Reversal of Cervical Dysplasia With Vitamin Therapy
by Dr. James Meschino, DC, MS
An emerging body of evidence suggests that nutrition may play a role in the
prevention and reversal of cervical dysplasia, which is a pre-cancerous
condition of the cervix.
The B-vitamin folic acid is critical to synthesis of normal DNA as cells divide
from one generation to the next. Cells that line the cervix replace themselves
every 7-14 days and therefore, the cells must continuously form DNA as part of
their genetic structure. Previous studies have demonstrated that poor folic acid
status can lead to DNA abnormalities with subsequent development of cervical
dysplasia or megaloblastic features of cervical cells (large abnormal cell
Oral contraceptives are known to increase the rate of cell division of cervical
cells, hence, escalating the need for adequate folic acid intake.
Studies by Whitehead et al and Butterworth et al demonstrated that folic
acid supplementation could reverse cervical megaloblastic charges and cervical
dysplasia, respectively, in patients using oral contraceptives. In fact, oral
contraceptive use is a known risk factor for cervical dysplasia, primarily due
to its effect on speeding up cell division rates.
In the study by Butterworth et al, patients with mild and moderate degrees of
cervical dysplasia showed reversal of their condition over a three-month trial
period with folic acid supplementation.
In both studies the authors noted a statistically lower mean red blood cell
folic acid concentration in oral contraceptive users compared with nonusers,
which was particularly marked in patients with cervical dysplasia. Red blood
cell folic acid levels are considered to be a good indicators of folic acid
Other population studies (epidemiologic) consistently support the hypothesis
that folic acid plays a protective role in the prevention of cervical dysplasia.
up to 88 percent of the population consumes less then 400mcg per day of folic
acid. This is the level that women should ingest to reduce the risk of spinal
birth defect in their offspring. The same level of intake appears to be sufficient to reduce
the risk of cervical folic acid deficiency and subsequent risk of cervical
dysplasia. Ingesting a multiple
vitamin containing 400mcg is likely the most practical and effective means of
ensuring adequate folic acid intake.
other studies, vitamin A and beta-carotene have been examined as nutrients that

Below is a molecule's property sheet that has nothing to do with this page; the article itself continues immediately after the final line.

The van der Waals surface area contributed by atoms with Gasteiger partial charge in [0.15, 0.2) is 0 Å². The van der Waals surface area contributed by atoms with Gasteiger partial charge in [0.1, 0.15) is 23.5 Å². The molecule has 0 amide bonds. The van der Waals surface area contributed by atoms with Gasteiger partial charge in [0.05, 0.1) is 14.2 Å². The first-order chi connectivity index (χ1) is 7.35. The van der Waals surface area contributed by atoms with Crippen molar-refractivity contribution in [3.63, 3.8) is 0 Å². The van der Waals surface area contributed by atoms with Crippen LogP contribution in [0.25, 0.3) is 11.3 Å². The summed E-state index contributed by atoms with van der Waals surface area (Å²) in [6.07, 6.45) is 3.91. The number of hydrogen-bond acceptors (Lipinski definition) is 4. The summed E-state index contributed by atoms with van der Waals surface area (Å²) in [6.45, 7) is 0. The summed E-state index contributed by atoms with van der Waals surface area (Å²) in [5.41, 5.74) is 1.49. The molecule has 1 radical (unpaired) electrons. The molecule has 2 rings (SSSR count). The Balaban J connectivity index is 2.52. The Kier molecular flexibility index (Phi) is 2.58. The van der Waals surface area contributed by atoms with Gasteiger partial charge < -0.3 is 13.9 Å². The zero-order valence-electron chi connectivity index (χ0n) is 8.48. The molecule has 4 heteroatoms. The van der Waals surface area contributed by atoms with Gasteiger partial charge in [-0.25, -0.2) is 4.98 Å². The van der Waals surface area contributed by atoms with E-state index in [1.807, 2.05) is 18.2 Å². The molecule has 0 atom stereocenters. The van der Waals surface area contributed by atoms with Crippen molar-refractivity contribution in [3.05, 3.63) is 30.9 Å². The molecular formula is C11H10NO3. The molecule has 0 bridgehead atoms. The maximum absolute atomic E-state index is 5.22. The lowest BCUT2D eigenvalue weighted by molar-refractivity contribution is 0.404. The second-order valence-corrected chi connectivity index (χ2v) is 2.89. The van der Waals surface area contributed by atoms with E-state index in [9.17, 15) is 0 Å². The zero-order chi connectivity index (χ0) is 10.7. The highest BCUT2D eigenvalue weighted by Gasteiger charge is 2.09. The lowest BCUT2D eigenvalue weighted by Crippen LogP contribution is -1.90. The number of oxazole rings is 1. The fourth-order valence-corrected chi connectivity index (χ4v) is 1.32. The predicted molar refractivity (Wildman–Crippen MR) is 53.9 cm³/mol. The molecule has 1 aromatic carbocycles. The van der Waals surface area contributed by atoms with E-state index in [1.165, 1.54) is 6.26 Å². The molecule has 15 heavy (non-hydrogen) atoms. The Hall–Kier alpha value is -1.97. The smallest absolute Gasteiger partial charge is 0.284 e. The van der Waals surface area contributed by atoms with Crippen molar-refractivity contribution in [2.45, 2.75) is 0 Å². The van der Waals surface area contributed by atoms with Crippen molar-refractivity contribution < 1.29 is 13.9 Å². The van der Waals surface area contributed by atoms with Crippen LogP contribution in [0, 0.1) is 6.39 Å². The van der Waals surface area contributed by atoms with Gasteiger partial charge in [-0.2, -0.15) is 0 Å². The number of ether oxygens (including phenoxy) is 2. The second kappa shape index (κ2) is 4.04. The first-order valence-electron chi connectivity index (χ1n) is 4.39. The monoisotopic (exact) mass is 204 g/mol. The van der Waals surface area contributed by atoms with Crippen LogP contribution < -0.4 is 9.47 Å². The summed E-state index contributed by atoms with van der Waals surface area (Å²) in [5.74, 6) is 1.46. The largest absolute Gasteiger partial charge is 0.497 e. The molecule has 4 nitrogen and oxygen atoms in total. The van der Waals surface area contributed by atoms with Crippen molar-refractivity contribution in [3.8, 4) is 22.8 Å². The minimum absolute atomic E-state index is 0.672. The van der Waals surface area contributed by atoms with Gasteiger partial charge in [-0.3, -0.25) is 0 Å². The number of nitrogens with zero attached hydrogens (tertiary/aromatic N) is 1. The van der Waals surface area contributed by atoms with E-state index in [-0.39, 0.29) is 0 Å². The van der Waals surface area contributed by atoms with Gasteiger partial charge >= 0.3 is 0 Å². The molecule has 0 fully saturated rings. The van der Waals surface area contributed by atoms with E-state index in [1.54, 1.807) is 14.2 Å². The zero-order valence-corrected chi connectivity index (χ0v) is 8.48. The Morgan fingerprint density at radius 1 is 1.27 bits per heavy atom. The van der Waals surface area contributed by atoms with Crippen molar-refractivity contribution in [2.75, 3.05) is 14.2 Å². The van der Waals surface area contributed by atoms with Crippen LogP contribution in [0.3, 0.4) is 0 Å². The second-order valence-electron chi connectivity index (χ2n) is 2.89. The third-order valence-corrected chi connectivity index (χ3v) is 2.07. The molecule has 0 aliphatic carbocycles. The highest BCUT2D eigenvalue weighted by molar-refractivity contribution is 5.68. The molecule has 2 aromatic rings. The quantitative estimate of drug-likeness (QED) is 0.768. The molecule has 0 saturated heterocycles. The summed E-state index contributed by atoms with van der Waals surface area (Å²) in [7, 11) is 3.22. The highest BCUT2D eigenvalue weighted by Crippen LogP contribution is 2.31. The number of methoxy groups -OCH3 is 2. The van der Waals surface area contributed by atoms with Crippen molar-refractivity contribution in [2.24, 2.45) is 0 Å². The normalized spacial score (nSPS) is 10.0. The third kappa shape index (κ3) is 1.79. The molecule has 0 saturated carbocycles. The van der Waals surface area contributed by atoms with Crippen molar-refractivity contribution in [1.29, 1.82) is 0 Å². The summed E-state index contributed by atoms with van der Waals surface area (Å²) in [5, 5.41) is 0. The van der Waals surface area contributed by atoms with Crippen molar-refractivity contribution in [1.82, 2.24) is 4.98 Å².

may prevent or reverse cervical dysplasia. Epidemiologic (observation studies of
a population) studies support the idea that vitamin A, beta-carotene, and
vitamin C are important for the prevention of this condition.
Smoking is a known risk factor for the development of cervical dysplasia
and beta-carotene has been shown to be effective against smoking-related
cervical dysplasia and cervical cancer. This was documented in studies by de Vet
HC et al and Winkelstein W. Jr.
The amassing evidence suggests that low vitamin nutriture of these agents,
cigarette smoking and human papillomavirus infection combine to contribute to
the risk, progression and evolution of cervical dysplasia.
recent years studies using topically applied vitamin A to the cervix resulted in
up to a 50 percent complete reversal of cervical dysplasia in Phase ll and Phase
lll clinical trails. Vaginal and vulvar side effects of this treatment were mild
and reversible at the end of treatment. These results suggest that this type of
treatment represents a viable option in the treatment of cervical dysplasia.
Vitamin A and its natural and synthetic derivatives (retinoids) modulate the
growth of cervical cells, slowing growth and enhancing maturation of cells. All
of these effects are related to the prevention of cancer and the reversal of
another study of patients with mild or moderate cervical dysplasia, 30 patients
were treated with 30mg of beta-carotene orally for up to six months. More than
70 percent of patients showed reversal of their condition by six months, but
only three months were required to realize optimal reversal of this condition as
suggested by serum beta-carotene levels and measurement of shed cervicovaginal
cells, which were highly correlated.
Presently Phase lll trials are underway which are testing beta-carotene and
topical vitamin A as treatment agents against cervical dysplasia with larger
populations and more sophisticated research methods.
the meantime there is sufficient evidence to suggest that nutrition is a vital
component of preventing and potentially reversing cervical dysplasia.
Recently, lycopene has been added to the list of prevention agents that
may reduce risk of cervical dysplasia and cervical cancers.
AOL://4344:1679.Mesh_033.13663031.588921153 "Folic Acid, Vitamin E,
Beta-Carotene and Lycopene May Reduce Cervical Cancer).
Consuming at least five fruit and vegetable servings per day in conjunction with
a well-designed multiple vitamin is an important step in the prevention of this
and other pre-cancerous and cancerous problems. In my view your multiple vitamin
should be enriched with higher levels of antioxidants and contain 400mcg of
Copyright 1998 Dr. James Meschino
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